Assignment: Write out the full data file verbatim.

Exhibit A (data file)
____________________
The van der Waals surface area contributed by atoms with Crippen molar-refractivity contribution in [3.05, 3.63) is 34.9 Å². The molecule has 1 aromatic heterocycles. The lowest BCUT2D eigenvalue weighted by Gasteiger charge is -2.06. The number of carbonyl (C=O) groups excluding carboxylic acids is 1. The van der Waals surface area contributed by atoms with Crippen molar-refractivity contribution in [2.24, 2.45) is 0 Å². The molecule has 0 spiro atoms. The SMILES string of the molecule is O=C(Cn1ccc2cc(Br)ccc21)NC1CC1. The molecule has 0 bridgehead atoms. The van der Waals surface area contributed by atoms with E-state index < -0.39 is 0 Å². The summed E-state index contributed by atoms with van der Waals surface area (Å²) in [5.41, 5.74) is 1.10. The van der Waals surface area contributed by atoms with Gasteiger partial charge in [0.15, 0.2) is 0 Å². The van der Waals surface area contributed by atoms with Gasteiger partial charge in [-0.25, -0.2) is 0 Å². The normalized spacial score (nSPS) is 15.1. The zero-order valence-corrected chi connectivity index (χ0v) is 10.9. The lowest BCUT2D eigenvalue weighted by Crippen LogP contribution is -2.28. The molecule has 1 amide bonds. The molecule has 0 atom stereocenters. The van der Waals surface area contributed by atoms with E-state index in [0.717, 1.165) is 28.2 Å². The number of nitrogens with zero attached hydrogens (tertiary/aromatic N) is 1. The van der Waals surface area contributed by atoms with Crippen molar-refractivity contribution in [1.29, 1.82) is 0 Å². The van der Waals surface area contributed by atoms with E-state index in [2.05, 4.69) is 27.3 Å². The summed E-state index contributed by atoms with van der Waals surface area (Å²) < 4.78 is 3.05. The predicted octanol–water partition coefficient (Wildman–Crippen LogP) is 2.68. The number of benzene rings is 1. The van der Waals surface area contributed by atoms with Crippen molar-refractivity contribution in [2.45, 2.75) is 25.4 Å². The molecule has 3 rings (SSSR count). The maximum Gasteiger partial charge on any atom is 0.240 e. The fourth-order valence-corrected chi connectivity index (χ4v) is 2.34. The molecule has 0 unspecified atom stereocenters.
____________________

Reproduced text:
The van der Waals surface area contributed by atoms with Crippen molar-refractivity contribution in [3.05, 3.63) is 34.9 Å². The molecule has 1 aromatic heterocycles. The lowest BCUT2D eigenvalue weighted by Gasteiger charge is -2.06. The number of carbonyl (C=O) groups excluding carboxylic acids is 1. The van der Waals surface area contributed by atoms with Crippen molar-refractivity contribution in [2.24, 2.45) is 0 Å². The molecule has 0 spiro atoms. The SMILES string of the molecule is O=C(Cn1ccc2cc(Br)ccc21)NC1CC1. The molecule has 0 bridgehead atoms. The van der Waals surface area contributed by atoms with E-state index < -0.39 is 0 Å². The summed E-state index contributed by atoms with van der Waals surface area (Å²) in [5.41, 5.74) is 1.10. The van der Waals surface area contributed by atoms with Gasteiger partial charge in [0.15, 0.2) is 0 Å². The van der Waals surface area contributed by atoms with Gasteiger partial charge in [-0.25, -0.2) is 0 Å². The normalized spacial score (nSPS) is 15.1. The zero-order valence-corrected chi connectivity index (χ0v) is 10.9. The lowest BCUT2D eigenvalue weighted by Crippen LogP contribution is -2.28. The molecule has 1 amide bonds. The molecule has 0 atom stereocenters. The van der Waals surface area contributed by atoms with E-state index in [0.717, 1.165) is 28.2 Å². The number of nitrogens with zero attached hydrogens (tertiary/aromatic N) is 1. The van der Waals surface area contributed by atoms with Crippen molar-refractivity contribution in [1.29, 1.82) is 0 Å². The van der Waals surface area contributed by atoms with E-state index in [2.05, 4.69) is 27.3 Å². The summed E-state index contributed by atoms with van der Waals surface area (Å²) < 4.78 is 3.05. The predicted octanol–water partition coefficient (Wildman–Crippen LogP) is 2.68. The number of benzene rings is 1. The van der Waals surface area contributed by atoms with Crippen molar-refractivity contribution in [2.45, 2.75) is 25.4 Å². The molecule has 3 rings (SSSR count). The maximum Gasteiger partial charge on any atom is 0.240 e. The fourth-order valence-corrected chi connectivity index (χ4v) is 2.34. The molecule has 0 unspecified atom stereocenters.